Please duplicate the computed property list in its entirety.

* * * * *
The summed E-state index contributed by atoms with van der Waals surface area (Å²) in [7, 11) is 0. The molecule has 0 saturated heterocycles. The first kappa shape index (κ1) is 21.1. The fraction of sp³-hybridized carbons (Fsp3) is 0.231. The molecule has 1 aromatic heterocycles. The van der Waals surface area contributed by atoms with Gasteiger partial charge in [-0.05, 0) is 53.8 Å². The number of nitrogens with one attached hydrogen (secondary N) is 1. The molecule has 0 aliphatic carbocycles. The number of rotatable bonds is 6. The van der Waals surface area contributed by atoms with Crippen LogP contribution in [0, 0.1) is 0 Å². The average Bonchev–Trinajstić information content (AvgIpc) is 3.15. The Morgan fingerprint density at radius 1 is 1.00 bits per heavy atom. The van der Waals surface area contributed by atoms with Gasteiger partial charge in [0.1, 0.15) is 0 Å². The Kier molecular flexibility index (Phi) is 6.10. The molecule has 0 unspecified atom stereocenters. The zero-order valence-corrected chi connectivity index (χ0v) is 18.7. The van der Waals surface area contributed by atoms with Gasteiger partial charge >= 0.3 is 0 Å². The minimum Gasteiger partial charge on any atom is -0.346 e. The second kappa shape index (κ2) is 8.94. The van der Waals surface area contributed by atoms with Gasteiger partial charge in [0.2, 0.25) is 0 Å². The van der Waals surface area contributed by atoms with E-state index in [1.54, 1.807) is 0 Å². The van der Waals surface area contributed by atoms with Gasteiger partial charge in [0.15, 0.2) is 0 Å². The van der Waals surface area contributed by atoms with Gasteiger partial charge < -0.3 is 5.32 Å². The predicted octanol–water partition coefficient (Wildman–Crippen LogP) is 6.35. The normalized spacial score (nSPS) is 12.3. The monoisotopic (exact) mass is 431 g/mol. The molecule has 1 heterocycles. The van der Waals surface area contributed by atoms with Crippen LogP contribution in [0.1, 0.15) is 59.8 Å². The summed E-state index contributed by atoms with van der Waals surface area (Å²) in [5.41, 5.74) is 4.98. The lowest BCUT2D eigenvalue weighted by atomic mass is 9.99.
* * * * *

The summed E-state index contributed by atoms with van der Waals surface area (Å²) in [7, 11) is 0. The molecule has 0 saturated heterocycles. The first kappa shape index (κ1) is 21.1. The fraction of sp³-hybridized carbons (Fsp3) is 0.231. The molecule has 1 aromatic heterocycles. The van der Waals surface area contributed by atoms with Gasteiger partial charge in [-0.05, 0) is 53.8 Å². The number of nitrogens with one attached hydrogen (secondary N) is 1. The molecule has 0 aliphatic carbocycles. The number of rotatable bonds is 6. The van der Waals surface area contributed by atoms with Crippen LogP contribution in [0, 0.1) is 0 Å². The average Bonchev–Trinajstić information content (AvgIpc) is 3.15. The Morgan fingerprint density at radius 1 is 1.00 bits per heavy atom. The van der Waals surface area contributed by atoms with Gasteiger partial charge in [0.1, 0.15) is 0 Å². The Kier molecular flexibility index (Phi) is 6.10. The molecule has 0 unspecified atom stereocenters. The zero-order valence-corrected chi connectivity index (χ0v) is 18.7. The van der Waals surface area contributed by atoms with Gasteiger partial charge >= 0.3 is 0 Å². The minimum Gasteiger partial charge on any atom is -0.346 e. The second kappa shape index (κ2) is 8.94. The van der Waals surface area contributed by atoms with Gasteiger partial charge in [0.2, 0.25) is 0 Å². The van der Waals surface area contributed by atoms with E-state index in [1.54, 1.807) is 0 Å². The van der Waals surface area contributed by atoms with Gasteiger partial charge in [0.15, 0.2) is 0 Å². The van der Waals surface area contributed by atoms with Gasteiger partial charge < -0.3 is 5.32 Å². The predicted octanol–water partition coefficient (Wildman–Crippen LogP) is 6.35. The normalized spacial score (nSPS) is 12.3. The monoisotopic (exact) mass is 431 g/mol. The molecule has 1 heterocycles. The van der Waals surface area contributed by atoms with Crippen LogP contribution in [0.1, 0.15) is 59.8 Å². The summed E-state index contributed by atoms with van der Waals surface area (Å²) in [5.41, 5.74) is 4.98. The lowest BCUT2D eigenvalue weighted by atomic mass is 9.99.